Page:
the pull of her hand
as we near the pet store
This poem names the season directly, but the leap between the first line and the rest of the poem is not mere happenstance. The eagerness demonstrated in the pull of the hand is perhaps the essence of spring, of youthful exuberance. Though the poem doesn’t specify the age of the female, most readers in my workshops say they think of a child. I believe this interpretation comes from the use of “spring” in the first line, and the association of youthfulness or childhood to the kittens and puppies one finds at a pet store.
an old woolen sweater
taken yarn by yarn
from the snowbank
Haiku poets have other ways to hint at things, too. What’s the leap in the preceding poem, the implication? This poem doesn’t have the two-part juxtapositional structure that makes so many haiku succeed, but there’s still something left unsaid amid the objective description. It’s spring (and puddlewonderful), and something (left unstated) is taking bits of an old sweater from a melting snowbank. Or perhaps one realizes that the snow must be melting when one figures out what is taking bits of yarn from the sweater, and why it is doing so. What is it? A bird, of course, building a nest. In workshops, I’ve enjoyed seeing the moment of understanding on the faces of students as they figure this out about the poem. That’s the “aha” moment that many haiku seek to create (as well as be based on).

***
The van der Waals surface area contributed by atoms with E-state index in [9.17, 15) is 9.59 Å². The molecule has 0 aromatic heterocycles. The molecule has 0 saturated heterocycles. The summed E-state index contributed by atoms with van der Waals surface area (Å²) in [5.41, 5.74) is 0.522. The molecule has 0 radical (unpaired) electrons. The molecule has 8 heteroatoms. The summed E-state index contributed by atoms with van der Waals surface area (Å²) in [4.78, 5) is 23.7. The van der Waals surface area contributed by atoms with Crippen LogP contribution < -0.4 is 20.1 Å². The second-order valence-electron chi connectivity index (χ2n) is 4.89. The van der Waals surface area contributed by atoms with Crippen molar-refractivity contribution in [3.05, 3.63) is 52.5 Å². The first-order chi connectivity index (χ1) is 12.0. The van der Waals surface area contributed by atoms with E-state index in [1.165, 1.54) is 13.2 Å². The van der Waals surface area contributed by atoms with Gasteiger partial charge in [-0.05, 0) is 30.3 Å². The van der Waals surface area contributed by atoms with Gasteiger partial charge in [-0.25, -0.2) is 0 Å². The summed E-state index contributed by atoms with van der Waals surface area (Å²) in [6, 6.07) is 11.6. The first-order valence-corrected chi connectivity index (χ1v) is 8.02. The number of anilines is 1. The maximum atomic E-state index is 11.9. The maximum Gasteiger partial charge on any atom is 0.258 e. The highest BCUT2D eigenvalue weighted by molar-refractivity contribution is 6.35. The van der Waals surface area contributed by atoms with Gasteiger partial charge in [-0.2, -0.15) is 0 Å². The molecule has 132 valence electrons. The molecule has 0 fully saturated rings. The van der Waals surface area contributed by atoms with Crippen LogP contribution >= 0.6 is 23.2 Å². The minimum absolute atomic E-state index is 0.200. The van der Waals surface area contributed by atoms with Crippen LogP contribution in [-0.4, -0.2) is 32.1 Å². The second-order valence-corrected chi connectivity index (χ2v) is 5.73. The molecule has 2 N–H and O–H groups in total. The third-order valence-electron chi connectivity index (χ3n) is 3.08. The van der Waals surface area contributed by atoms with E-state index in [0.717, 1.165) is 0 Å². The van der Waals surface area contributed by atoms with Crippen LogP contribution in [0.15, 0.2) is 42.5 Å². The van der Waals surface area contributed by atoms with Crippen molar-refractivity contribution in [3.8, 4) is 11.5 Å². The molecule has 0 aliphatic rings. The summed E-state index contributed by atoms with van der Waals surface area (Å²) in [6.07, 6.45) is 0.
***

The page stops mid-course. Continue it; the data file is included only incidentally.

pushing my cart faster
through feminine protection
A genre related to haiku, of course, is senryu, and it’s an amusing sort of poetry that I’ve enjoyed learning more about—and how it differs from haiku in topic and tone. Senryu have more of a focus on human nature than upon nature, and they’re a way of looking at ourselves in a mirror—and often that mirror is cracked!